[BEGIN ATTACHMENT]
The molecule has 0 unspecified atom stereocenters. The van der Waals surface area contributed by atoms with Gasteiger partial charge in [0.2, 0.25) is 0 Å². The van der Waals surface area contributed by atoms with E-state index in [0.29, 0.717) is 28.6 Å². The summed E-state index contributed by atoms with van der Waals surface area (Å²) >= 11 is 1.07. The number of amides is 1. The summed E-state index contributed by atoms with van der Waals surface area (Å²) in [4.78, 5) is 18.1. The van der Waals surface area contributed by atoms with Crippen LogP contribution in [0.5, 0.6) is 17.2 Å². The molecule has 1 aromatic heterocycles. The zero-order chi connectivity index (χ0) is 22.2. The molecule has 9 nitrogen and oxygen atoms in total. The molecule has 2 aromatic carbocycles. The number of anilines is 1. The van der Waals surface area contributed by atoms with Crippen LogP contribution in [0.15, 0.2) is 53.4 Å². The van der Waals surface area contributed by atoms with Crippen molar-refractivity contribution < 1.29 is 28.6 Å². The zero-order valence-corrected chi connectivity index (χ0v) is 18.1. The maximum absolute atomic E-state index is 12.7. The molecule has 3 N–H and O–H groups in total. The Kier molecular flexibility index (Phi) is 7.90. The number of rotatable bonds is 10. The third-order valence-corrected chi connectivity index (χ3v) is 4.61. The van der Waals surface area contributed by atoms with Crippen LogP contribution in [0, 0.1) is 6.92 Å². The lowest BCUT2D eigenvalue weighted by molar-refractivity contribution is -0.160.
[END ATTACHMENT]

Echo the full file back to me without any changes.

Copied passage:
The molecule has 0 unspecified atom stereocenters. The van der Waals surface area contributed by atoms with Gasteiger partial charge in [0.2, 0.25) is 0 Å². The van der Waals surface area contributed by atoms with E-state index in [0.29, 0.717) is 28.6 Å². The summed E-state index contributed by atoms with van der Waals surface area (Å²) >= 11 is 1.07. The number of amides is 1. The summed E-state index contributed by atoms with van der Waals surface area (Å²) in [4.78, 5) is 18.1. The van der Waals surface area contributed by atoms with Crippen LogP contribution in [0.5, 0.6) is 17.2 Å². The molecule has 1 aromatic heterocycles. The zero-order chi connectivity index (χ0) is 22.2. The molecule has 9 nitrogen and oxygen atoms in total. The molecule has 2 aromatic carbocycles. The number of anilines is 1. The van der Waals surface area contributed by atoms with Crippen LogP contribution in [0.15, 0.2) is 53.4 Å². The van der Waals surface area contributed by atoms with Crippen molar-refractivity contribution < 1.29 is 28.6 Å². The zero-order valence-corrected chi connectivity index (χ0v) is 18.1. The maximum absolute atomic E-state index is 12.7. The molecule has 3 N–H and O–H groups in total. The Kier molecular flexibility index (Phi) is 7.90. The number of rotatable bonds is 10. The third-order valence-corrected chi connectivity index (χ3v) is 4.61. The van der Waals surface area contributed by atoms with Crippen LogP contribution in [0, 0.1) is 6.92 Å². The lowest BCUT2D eigenvalue weighted by molar-refractivity contribution is -0.160.